My approach to this has changed over the past few years. It used to be that I was really chasing the traditional publishing route. I would spend hours combing through market listings, comparing the word rates and what kind of work they were looking for and how long the stories could be. At the end of it, I would put together a list and when I had a short story to submit I would go down in order, rejection after rejection.

The unfortunate thing is that I don’t write that much short fiction, so my list always seems to be out of date when I actually go to use it. Markets might have theme lists, or limited submissions windows, or they try to do a rights grab just because you submitted to them.

So these days, my submission process is a lot less formal. First, I look to see if the market is even open to submissions. Next, I check their guidelines to see whether my story would be a good fit for their approach. No point submitting to markets that don’t publish fantasy. Finally, I see what their word count is. I’m constantly finding that my work is too long for their needs.

Here’s where I confess that, like a lot of writers, I under-sell myself. Knowing how tough the competition will be, I skip the top markets and try first for the medium and lesser magazines. I also tend to give up after one or two rejections. Those are bad habits. I really should be pushing myself harder if I want to get any recognition.

With “Hag,” especially, the story is a little more substantial than my usual. When I’m ready, I’m going to aim for the top — as long as they are open to submissions, that is. I’m going to keep trying longer than a couple of weeks before I give up.

What do you mean, August is too late for making resolutions??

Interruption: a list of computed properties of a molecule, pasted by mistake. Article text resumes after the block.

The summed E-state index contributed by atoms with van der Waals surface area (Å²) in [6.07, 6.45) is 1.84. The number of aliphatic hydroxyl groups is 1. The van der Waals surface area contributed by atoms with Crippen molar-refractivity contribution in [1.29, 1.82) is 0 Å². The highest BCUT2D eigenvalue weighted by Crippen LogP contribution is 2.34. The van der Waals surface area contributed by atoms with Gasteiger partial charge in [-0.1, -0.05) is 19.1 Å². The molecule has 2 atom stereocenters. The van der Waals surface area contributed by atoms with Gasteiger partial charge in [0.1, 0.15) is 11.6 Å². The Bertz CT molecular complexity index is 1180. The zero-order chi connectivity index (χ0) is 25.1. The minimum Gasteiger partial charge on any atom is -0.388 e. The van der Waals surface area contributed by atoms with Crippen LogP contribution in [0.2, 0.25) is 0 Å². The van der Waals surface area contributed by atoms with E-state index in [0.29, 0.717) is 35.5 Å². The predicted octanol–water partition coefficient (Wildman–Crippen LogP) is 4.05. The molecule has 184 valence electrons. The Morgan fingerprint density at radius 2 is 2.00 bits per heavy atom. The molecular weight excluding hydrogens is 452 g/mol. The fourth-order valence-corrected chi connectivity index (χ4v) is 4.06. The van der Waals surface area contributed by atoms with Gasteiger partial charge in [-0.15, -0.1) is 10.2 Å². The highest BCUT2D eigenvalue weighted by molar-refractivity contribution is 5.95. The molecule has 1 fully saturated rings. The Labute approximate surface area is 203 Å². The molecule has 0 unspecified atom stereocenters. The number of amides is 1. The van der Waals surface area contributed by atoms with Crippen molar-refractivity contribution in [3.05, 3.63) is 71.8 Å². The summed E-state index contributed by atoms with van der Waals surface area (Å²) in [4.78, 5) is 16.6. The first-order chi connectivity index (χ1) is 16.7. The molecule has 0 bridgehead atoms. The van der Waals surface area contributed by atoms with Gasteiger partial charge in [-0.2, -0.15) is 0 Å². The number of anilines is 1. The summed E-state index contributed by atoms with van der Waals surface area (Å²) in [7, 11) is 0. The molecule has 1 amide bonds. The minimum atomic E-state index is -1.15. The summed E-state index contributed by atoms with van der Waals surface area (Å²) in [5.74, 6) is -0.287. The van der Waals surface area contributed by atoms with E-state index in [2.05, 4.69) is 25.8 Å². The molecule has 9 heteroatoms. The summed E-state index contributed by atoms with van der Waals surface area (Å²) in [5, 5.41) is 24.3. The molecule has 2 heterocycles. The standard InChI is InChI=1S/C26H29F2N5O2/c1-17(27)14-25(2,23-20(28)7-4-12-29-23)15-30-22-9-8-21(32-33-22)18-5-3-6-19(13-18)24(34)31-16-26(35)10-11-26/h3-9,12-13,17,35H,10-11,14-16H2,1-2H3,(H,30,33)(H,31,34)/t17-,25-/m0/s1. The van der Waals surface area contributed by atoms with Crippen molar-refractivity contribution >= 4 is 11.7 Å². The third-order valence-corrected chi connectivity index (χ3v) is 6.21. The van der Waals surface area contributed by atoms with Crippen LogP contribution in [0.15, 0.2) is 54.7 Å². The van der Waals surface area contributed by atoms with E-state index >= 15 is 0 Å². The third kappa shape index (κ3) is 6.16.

Have you read one of my books? Then it would be great for you to leave a review! Meanwhile, if you’d like to learn more about me and my work, check out my web siteFacebook, Instagram and/or Twitter.

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Yep, just like a video game, I leveled up! That is, I completed the third draft of my short story, “Hag.” I had to abandon the second draft, which is something I hate to do, but the POV change just wasn’t working. This story was always meant to be seen through the eyes of the sarcastic old hag who keeps having to chase human intruders out of her swamp. I cut a subplot that was tangling things up, and got the hag daughter to say a bit more. Turns out she’s just as snarky as her hag mother. The poor young wizard who gets caught between them just hardly knows what to say.

The story still has a lot more work to be done. Basically, I’ve got the skeleton of the plot to connect and move properly. My next draft will make sure a couple of critical lines didn’t get cut in the transition, and then I can really start to flesh things out. In particular, I’ve been vague about what my hags are wearing. They swim a lot, so it has to be something that won’t drag in the water. I’m sure I’ll figure it out.

By the way, I have also been giving status notes on “Hag” on Twitter. One person there has been asking for a snippet. An unknown writer like myself doesn’t get many requests like that, so I put up a couple of paragraphs in a thread. Check it out, if you’re interested.